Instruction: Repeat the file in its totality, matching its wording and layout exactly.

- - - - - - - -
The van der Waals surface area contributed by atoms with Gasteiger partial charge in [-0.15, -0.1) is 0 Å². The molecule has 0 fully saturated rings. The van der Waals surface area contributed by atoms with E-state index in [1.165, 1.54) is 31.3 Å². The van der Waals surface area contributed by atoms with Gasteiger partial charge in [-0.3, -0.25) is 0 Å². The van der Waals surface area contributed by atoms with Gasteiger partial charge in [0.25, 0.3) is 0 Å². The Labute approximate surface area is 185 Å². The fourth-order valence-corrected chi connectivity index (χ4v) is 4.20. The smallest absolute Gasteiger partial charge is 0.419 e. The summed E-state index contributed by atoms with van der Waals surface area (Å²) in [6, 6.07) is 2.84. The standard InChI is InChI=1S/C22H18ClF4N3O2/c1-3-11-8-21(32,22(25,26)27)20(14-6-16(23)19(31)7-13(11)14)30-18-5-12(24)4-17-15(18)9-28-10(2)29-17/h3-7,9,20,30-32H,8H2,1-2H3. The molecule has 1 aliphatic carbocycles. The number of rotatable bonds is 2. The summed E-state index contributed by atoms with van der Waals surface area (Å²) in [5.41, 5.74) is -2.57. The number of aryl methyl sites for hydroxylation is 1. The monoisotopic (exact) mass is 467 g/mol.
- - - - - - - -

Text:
The van der Waals surface area contributed by atoms with Gasteiger partial charge in [-0.15, -0.1) is 0 Å². The molecule has 0 fully saturated rings. The van der Waals surface area contributed by atoms with E-state index in [1.165, 1.54) is 31.3 Å². The van der Waals surface area contributed by atoms with Gasteiger partial charge in [-0.3, -0.25) is 0 Å². The van der Waals surface area contributed by atoms with Gasteiger partial charge in [0.25, 0.3) is 0 Å². The Labute approximate surface area is 185 Å². The fourth-order valence-corrected chi connectivity index (χ4v) is 4.20. The smallest absolute Gasteiger partial charge is 0.419 e. The summed E-state index contributed by atoms with van der Waals surface area (Å²) in [6, 6.07) is 2.84. The standard InChI is InChI=1S/C22H18ClF4N3O2/c1-3-11-8-21(32,22(25,26)27)20(14-6-16(23)19(31)7-13(11)14)30-18-5-12(24)4-17-15(18)9-28-10(2)29-17/h3-7,9,20,30-32H,8H2,1-2H3. The molecule has 1 aliphatic carbocycles. The number of rotatable bonds is 2. The summed E-state index contributed by atoms with van der Waals surface area (Å²) in [5.41, 5.74) is -2.57. The number of aryl methyl sites for hydroxylation is 1. The monoisotopic (exact) mass is 467 g/mol.